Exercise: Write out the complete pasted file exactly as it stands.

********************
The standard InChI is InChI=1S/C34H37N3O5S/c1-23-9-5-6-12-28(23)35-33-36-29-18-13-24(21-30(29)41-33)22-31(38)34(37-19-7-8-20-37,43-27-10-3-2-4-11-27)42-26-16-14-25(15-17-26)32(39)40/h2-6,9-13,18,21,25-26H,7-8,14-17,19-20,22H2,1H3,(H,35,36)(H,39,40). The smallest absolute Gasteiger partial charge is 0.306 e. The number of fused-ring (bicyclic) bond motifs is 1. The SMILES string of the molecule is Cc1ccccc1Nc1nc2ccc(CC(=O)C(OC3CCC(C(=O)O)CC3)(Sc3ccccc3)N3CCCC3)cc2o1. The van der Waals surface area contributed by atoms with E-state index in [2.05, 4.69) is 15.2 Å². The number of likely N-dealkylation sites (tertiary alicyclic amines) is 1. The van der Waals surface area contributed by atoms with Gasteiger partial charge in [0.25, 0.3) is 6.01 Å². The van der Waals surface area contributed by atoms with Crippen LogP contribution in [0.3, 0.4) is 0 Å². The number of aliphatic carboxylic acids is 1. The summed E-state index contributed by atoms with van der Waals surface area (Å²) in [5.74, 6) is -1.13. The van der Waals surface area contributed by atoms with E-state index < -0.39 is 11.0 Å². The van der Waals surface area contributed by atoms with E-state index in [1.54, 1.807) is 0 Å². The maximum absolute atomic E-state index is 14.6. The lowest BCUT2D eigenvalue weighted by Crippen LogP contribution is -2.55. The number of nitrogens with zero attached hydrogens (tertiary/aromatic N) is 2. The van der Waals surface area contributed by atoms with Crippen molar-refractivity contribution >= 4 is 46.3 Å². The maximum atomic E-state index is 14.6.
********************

The standard InChI is InChI=1S/C34H37N3O5S/c1-23-9-5-6-12-28(23)35-33-36-29-18-13-24(21-30(29)41-33)22-31(38)34(37-19-7-8-20-37,43-27-10-3-2-4-11-27)42-26-16-14-25(15-17-26)32(39)40/h2-6,9-13,18,21,25-26H,7-8,14-17,19-20,22H2,1H3,(H,35,36)(H,39,40). The smallest absolute Gasteiger partial charge is 0.306 e. The number of fused-ring (bicyclic) bond motifs is 1. The SMILES string of the molecule is Cc1ccccc1Nc1nc2ccc(CC(=O)C(OC3CCC(C(=O)O)CC3)(Sc3ccccc3)N3CCCC3)cc2o1. The van der Waals surface area contributed by atoms with E-state index in [2.05, 4.69) is 15.2 Å². The number of likely N-dealkylation sites (tertiary alicyclic amines) is 1. The van der Waals surface area contributed by atoms with Gasteiger partial charge in [0.25, 0.3) is 6.01 Å². The van der Waals surface area contributed by atoms with Crippen LogP contribution in [0.3, 0.4) is 0 Å². The number of aliphatic carboxylic acids is 1. The summed E-state index contributed by atoms with van der Waals surface area (Å²) in [5.74, 6) is -1.13. The van der Waals surface area contributed by atoms with E-state index < -0.39 is 11.0 Å². The van der Waals surface area contributed by atoms with E-state index in [1.54, 1.807) is 0 Å². The maximum absolute atomic E-state index is 14.6. The lowest BCUT2D eigenvalue weighted by Crippen LogP contribution is -2.55. The number of nitrogens with zero attached hydrogens (tertiary/aromatic N) is 2. The van der Waals surface area contributed by atoms with Crippen molar-refractivity contribution >= 4 is 46.3 Å². The maximum atomic E-state index is 14.6.